How companies are shaking up how we pay for old drugs
Starting today, prostate cancer patients taking a prescription drug called abiraterone will pay what could be thousands of dollars less a month for a generic version from a company called CivicaScript.
Why it matters: It's the first drug to be manufactured and sold by CivicaScript — a subsidiary of the hospital-owned nonprofit Civica Rx that's trying to reshape the economics of drug development.
What they're saying: Abiraterone was selected both because of the high list price and significant patient need, CivicaScript President Gina Guinasso told Axios.
- A month's supply of abiraterone 250 mg will be sold to pharmacies for about $160 a bottle with a maximum retail price of $171 — about $3,000 less than the average price for someone with Medicare Part D coverage, they said.
- It's an example of how the public benefit company, which includes insurer and PBM partners, aims to address shortages and soften price spikes for a collection of high-priced generics, as well as insulin.
- "We hope that our transparent approach, flowing all the way through to the consumer, will translate into there being less opaqueness and fewer people being hurt by pricing on generics," she said.
The big picture: It's part of a larger market-based effort to rein in drug prices — at least in the generics market — rather than leave the job to lawmakers.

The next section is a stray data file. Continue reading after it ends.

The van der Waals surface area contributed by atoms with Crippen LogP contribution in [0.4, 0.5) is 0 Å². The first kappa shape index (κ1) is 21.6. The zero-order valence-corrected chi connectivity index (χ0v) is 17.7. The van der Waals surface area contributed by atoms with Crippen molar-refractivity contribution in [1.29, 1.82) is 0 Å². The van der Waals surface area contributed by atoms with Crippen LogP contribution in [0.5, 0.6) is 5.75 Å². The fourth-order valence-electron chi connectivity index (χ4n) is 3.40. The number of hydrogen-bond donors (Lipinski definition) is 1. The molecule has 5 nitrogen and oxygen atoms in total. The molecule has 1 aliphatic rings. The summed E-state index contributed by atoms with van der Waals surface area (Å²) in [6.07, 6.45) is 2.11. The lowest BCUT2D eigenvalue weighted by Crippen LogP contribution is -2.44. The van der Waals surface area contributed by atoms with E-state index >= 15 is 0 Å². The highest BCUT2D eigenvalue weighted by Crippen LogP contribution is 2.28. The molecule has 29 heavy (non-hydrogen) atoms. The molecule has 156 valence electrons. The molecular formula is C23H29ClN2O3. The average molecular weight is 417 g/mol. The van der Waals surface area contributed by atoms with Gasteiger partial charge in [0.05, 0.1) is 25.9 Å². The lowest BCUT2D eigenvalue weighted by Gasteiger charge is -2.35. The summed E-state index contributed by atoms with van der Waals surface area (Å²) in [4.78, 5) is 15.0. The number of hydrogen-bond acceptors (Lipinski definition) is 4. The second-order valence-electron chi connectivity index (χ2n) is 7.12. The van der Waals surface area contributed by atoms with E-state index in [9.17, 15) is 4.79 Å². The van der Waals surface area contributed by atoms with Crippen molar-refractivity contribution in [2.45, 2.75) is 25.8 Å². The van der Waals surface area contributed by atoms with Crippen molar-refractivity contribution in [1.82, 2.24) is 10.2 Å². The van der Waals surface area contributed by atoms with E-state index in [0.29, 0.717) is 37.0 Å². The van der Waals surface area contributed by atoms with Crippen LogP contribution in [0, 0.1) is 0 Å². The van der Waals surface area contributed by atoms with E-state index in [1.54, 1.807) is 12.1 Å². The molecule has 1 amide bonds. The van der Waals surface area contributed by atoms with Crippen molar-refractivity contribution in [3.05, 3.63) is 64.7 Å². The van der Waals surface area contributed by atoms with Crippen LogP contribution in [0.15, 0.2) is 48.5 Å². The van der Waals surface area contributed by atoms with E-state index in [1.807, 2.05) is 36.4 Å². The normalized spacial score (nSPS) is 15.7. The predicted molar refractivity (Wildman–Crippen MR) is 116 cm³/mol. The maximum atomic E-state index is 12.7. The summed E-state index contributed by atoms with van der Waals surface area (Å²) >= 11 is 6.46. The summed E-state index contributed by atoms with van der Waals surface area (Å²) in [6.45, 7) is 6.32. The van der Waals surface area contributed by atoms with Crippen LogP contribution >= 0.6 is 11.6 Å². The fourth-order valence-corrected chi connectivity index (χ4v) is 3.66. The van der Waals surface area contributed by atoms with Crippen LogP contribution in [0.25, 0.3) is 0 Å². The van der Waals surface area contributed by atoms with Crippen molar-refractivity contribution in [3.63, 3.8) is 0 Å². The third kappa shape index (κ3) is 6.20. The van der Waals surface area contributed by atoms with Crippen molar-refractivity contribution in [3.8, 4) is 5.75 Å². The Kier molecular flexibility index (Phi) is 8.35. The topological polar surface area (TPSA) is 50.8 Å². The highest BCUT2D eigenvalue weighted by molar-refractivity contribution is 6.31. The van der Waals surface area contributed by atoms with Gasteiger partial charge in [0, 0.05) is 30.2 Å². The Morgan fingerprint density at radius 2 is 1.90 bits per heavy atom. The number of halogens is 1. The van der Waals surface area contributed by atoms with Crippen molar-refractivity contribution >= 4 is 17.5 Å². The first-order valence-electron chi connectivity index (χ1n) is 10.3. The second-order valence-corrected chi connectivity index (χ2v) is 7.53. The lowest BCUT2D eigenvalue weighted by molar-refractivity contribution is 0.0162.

Their core promise? Price transparency.
- The Mark Cuban Cost Plus Drug Company, started by the billionaire entrepreneur, had a splashy start earlier this year with a business model that promises lower cost generic drugs through steps like cutting out pharmacy benefit managers.
- Last month, online pharmacy platform DiRX launched a subscription model that offers unlimited access to more than 1,000 generic drugs for a flat fee of up to $300 a year. "It was bothering me that the products actually don't cost much," said Satish Srinivasan, founder and CEO of DiRx.
- CivicaScript — which launched in 2020 — also uses a transparent pricing model, but actually manufactures the drugs. Unlike the others, it works with payers, PBMs, and pharmacies, but says the "like-minded" partners work together to pass savings to customers.
- Retailers and insurers like Walmart and UnitedHealth Group have rolled out programs to reduce how much patients pay for insulin.
Reality check: While some of these efforts may address cost and access for certain generics, it doesn't impact the prices of newer drugs.
- Some of this disruption is aimed at the "lowest-hanging fruit" and harks back to efforts like Walmart's $4 generics program launched more than a decade ago, said Alysha Fluno, the national pharmacy practice leader at Mercer.
- These efforts may also strip away areas where PBMs may be able to make money, which might result in even higher prices for the brand-name medications, Fluno said.
The bottom line: While behemoths still control the U.S. drug market, there are also a growing number of companies looking to disrupt it — but it's a complicated web.
- "It's not going to take just one company," Guinasso said. "It's going to take a lot of us doing the right thing with pricing and transparency to really make it resonate with laypeople that 'Here's what's been happening and here's how we're trying to change it."